Finally,  the showstopper.  One tier cake, three layers, spun sugar, caramel everything.  “There’s obviously a danger it will be too sweet,” warned Prue, who by this stage had abandoned all pretence of niceness and had gone full on Miss Trunchbull.    Meanwhile James shared his technique for making a particularly delicious cake.  “I dip my nuts.”  I’m sure you do darling.  But perhaps not before the watershed, even if this is on Channel 4.  The temperature in the tent must have been hotter than the sun as everyone had a puce face – even Noel.

I joke about them, but my goodness, I don’t believe Bake Off has ever had such a universally talented bunch of competitors.  Everything looked fabulous. There is boundless talent to spare with this bunch, even from those who were having a complete ‘mare, particularly Stacey. “It’s not as big an erection as I’d hoped.” We’ve all been there, Stace.

Prue, who has a full on crush on Liam (who knows it, and flirts with her), adored his cake.  Stacey was told her icing was too thin.  “It looks slightly slimy.”  Cheers, Prue.  Julia’s effort “ticked all the boxes”.  Yan’s was pronounced “fantastic” by Paul,  but the “sponge is a little bit tough” corrected Prue, who was unstoppable in her disdain. Steven’s red velvet concoction looked great but was judged to be “stodgy”, Tom’s cake was “basic, gluey, under-baked.”   He looked as though he had been called out of detention only to be handed his blazer by his parents and told he would be going to a new school next term.  Kate’s toffee apple bonfire thingy however was “masterful”.   She won Star Baker.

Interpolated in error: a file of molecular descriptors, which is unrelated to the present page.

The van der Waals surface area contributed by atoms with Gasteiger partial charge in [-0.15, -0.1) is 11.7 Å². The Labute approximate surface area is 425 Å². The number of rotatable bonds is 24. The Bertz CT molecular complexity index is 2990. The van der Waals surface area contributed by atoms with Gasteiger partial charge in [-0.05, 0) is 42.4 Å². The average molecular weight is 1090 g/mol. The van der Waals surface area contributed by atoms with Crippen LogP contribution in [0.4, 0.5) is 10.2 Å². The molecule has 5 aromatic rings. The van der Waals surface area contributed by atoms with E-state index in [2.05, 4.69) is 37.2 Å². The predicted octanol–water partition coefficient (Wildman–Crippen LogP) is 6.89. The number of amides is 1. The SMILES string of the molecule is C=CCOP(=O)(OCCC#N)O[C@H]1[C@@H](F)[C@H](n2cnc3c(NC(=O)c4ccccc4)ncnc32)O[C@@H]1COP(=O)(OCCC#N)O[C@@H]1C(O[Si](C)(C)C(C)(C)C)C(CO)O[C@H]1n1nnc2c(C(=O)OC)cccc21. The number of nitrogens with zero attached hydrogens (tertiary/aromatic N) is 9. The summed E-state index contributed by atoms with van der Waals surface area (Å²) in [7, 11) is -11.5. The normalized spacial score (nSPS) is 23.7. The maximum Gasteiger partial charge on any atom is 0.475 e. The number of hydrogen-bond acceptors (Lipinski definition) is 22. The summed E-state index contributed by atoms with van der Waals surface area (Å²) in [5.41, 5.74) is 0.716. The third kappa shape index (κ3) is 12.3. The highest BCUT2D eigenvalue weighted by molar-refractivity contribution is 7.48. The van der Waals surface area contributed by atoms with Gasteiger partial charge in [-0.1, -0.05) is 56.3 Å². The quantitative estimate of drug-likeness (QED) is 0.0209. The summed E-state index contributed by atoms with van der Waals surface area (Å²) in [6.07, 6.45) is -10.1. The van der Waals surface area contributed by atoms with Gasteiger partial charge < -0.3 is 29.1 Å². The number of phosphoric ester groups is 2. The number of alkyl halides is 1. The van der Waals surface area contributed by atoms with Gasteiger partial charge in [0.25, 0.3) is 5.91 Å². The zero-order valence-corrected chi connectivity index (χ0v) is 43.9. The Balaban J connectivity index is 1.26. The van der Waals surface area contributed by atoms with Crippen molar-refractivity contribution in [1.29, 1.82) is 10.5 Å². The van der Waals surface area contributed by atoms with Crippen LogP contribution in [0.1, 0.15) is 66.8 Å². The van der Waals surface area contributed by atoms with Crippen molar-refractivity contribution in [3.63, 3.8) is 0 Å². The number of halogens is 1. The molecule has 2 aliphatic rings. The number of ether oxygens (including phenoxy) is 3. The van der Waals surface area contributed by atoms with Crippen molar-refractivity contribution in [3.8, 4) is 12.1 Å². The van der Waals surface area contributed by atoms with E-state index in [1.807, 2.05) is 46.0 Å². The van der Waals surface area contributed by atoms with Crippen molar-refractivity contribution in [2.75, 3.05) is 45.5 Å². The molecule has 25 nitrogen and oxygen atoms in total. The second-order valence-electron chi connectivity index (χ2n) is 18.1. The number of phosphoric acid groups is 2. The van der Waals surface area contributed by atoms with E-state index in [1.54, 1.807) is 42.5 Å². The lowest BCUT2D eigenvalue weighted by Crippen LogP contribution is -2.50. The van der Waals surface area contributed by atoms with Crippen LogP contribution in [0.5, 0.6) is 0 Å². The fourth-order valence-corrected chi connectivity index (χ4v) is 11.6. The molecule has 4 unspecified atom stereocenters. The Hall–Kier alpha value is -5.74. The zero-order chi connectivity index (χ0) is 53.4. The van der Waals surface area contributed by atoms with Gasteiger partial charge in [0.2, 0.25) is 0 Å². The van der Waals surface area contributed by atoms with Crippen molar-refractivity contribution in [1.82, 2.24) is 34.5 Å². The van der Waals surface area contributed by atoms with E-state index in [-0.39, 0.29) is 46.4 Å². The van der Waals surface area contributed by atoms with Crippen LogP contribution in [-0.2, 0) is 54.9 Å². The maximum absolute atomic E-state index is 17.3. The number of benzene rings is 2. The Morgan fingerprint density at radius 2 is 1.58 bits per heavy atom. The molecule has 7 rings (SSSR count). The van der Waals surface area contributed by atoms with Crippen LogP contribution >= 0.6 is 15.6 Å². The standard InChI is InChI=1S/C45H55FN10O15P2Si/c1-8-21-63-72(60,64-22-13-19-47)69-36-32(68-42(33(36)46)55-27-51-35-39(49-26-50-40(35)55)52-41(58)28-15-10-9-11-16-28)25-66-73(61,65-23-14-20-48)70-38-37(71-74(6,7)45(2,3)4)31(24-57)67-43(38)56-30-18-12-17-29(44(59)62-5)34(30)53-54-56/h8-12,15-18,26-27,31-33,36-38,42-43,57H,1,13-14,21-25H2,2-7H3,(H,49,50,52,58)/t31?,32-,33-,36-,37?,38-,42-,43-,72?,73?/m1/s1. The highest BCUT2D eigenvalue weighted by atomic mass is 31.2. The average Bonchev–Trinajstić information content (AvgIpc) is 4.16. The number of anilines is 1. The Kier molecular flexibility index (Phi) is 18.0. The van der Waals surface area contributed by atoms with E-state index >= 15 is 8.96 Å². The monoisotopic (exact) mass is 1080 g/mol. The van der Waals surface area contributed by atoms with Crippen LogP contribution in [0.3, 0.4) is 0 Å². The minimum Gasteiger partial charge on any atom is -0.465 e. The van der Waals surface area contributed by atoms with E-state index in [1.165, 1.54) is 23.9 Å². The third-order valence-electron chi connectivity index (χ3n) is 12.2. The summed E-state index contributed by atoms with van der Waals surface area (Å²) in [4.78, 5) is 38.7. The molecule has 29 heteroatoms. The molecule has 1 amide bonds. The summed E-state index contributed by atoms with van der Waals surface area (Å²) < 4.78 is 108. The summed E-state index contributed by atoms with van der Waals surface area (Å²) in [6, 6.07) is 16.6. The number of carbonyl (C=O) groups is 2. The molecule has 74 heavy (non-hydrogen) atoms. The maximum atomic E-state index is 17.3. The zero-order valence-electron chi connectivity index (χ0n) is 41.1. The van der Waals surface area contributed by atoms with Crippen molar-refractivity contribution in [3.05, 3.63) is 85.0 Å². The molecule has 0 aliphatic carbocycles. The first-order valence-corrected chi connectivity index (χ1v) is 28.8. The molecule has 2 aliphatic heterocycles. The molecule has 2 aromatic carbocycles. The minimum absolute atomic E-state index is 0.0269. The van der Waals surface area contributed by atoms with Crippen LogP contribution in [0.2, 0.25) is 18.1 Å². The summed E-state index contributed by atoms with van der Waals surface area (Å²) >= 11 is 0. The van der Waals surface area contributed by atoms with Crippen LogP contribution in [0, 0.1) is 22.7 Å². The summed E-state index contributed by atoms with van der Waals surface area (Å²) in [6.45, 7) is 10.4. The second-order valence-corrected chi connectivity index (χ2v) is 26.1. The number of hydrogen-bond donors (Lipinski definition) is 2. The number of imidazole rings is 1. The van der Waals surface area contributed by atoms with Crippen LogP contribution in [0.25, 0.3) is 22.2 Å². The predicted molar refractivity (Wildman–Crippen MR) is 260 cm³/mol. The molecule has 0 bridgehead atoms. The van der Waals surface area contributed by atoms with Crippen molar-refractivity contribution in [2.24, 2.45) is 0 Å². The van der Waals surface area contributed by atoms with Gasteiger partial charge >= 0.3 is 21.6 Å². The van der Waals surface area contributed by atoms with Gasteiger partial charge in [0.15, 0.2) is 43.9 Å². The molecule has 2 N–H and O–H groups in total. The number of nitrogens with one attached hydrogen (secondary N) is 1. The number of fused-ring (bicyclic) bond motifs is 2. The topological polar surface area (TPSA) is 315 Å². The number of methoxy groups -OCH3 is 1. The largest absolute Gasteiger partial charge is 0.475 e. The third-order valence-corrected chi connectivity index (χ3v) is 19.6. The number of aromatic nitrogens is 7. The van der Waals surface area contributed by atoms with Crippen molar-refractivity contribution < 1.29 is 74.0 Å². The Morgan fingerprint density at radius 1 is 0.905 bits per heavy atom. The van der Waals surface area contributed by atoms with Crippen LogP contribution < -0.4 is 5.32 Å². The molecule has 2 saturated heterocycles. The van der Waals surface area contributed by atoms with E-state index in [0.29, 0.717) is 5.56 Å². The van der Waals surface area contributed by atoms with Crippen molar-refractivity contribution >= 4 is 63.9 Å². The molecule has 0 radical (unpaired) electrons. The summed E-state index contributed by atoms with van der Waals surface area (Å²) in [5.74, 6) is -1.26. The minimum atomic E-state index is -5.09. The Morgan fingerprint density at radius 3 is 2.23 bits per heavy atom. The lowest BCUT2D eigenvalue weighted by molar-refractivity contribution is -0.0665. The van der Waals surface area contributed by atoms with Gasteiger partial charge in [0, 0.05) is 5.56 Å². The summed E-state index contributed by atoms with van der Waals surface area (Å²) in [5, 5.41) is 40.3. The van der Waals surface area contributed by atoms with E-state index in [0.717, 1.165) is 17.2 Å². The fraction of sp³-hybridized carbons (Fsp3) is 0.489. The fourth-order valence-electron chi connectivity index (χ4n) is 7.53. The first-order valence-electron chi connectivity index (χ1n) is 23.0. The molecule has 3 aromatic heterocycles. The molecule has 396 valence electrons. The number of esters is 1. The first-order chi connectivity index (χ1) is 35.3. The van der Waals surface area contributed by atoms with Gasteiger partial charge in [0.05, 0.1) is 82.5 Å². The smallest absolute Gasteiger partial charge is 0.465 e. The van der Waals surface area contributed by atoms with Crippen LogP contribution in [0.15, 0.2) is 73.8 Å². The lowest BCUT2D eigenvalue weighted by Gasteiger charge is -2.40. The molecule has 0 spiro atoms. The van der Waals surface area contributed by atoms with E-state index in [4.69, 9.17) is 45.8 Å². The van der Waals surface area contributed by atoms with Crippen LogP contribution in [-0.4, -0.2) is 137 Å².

Tom was indeed sent home.  “He really did make a mess of it,” Prue threw after him as he dumped his homework in the bin and defiantly drew a penis on the blackboard.

Prue’s not someone you’d want making a speech at your wedding, is she?

*For a soft pliable caramel suitable for making fudge or praline, you want a boiling point of 112-115 degrees C. For a firmer caramel (good for making sweets), 116-120 degrees C. For nougat and toffee, 132-143 degrees C, and for the real deal, tooth-cracking toffee, 132-143 degrees C.  Although I daresay Paul knows differently.


The Great British Bake Off – episode three

Great British Bake Off

Bread week. Who would rise to the occasion and prove to be the best?  Yes, yes I went there. Oh please yourselves.

I hate bread week.  It gives Paul the opportunity to whang on about yeast and kneading and gluten when everyone knows Warburton’s medium sliced white (blue waxed paper variety) is better than any bread you can make at home anyway.

Proceedings kicked off with Sandi making a shockingly bad attempt at a Yorkshire accent – Hovis bread I assume, haha yes very funny how hilarious – and the signature challenge was to bake teacakes.  Paul and Prue spoke sternly to camera about proving, and how the large amount of butter in the dough would necessitate more time to prove than normal.  There was a lot of this stuff but I tuned out and rootled around in the fridge for some wine.

Back to Bake Off.  “James is always trying new things,” Noel informed us.  Is he? What, like 10 denier tights with an open toed sandal?  A three-way with the neighbours? No, turned out it was baking different types of dough. Borrrrrrr-ing.